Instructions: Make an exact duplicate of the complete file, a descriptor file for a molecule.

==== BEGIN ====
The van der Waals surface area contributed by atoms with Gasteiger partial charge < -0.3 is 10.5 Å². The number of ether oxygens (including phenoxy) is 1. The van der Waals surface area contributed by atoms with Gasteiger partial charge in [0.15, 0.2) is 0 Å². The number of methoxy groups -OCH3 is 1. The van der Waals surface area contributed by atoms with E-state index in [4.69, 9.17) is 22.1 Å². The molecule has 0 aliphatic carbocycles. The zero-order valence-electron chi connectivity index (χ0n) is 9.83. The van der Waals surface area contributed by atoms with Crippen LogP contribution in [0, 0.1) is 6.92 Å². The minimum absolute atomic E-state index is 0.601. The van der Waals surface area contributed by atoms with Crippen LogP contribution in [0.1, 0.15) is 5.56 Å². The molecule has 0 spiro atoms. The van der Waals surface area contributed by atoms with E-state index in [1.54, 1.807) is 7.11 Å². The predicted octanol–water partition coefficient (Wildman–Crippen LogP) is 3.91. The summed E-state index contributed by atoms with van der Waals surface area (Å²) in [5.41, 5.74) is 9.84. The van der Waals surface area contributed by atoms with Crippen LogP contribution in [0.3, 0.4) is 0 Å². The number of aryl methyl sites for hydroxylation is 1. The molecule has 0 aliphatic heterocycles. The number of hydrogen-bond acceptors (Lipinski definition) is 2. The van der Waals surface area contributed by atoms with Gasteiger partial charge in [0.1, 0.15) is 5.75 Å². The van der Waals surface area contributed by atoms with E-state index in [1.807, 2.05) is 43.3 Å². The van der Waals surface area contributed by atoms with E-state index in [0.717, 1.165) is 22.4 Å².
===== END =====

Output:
The van der Waals surface area contributed by atoms with Gasteiger partial charge < -0.3 is 10.5 Å². The number of ether oxygens (including phenoxy) is 1. The van der Waals surface area contributed by atoms with Gasteiger partial charge in [0.15, 0.2) is 0 Å². The number of methoxy groups -OCH3 is 1. The van der Waals surface area contributed by atoms with E-state index in [4.69, 9.17) is 22.1 Å². The molecule has 0 aliphatic carbocycles. The zero-order valence-electron chi connectivity index (χ0n) is 9.83. The van der Waals surface area contributed by atoms with Crippen LogP contribution in [0, 0.1) is 6.92 Å². The minimum absolute atomic E-state index is 0.601. The van der Waals surface area contributed by atoms with Crippen LogP contribution in [0.1, 0.15) is 5.56 Å². The molecule has 0 spiro atoms. The van der Waals surface area contributed by atoms with E-state index in [1.54, 1.807) is 7.11 Å². The predicted octanol–water partition coefficient (Wildman–Crippen LogP) is 3.91. The summed E-state index contributed by atoms with van der Waals surface area (Å²) in [5.41, 5.74) is 9.84. The van der Waals surface area contributed by atoms with Crippen LogP contribution in [0.3, 0.4) is 0 Å². The number of aryl methyl sites for hydroxylation is 1. The molecule has 0 aliphatic heterocycles. The number of hydrogen-bond acceptors (Lipinski definition) is 2. The van der Waals surface area contributed by atoms with Gasteiger partial charge in [0.1, 0.15) is 5.75 Å². The van der Waals surface area contributed by atoms with E-state index in [1.807, 2.05) is 43.3 Å². The van der Waals surface area contributed by atoms with E-state index in [0.717, 1.165) is 22.4 Å².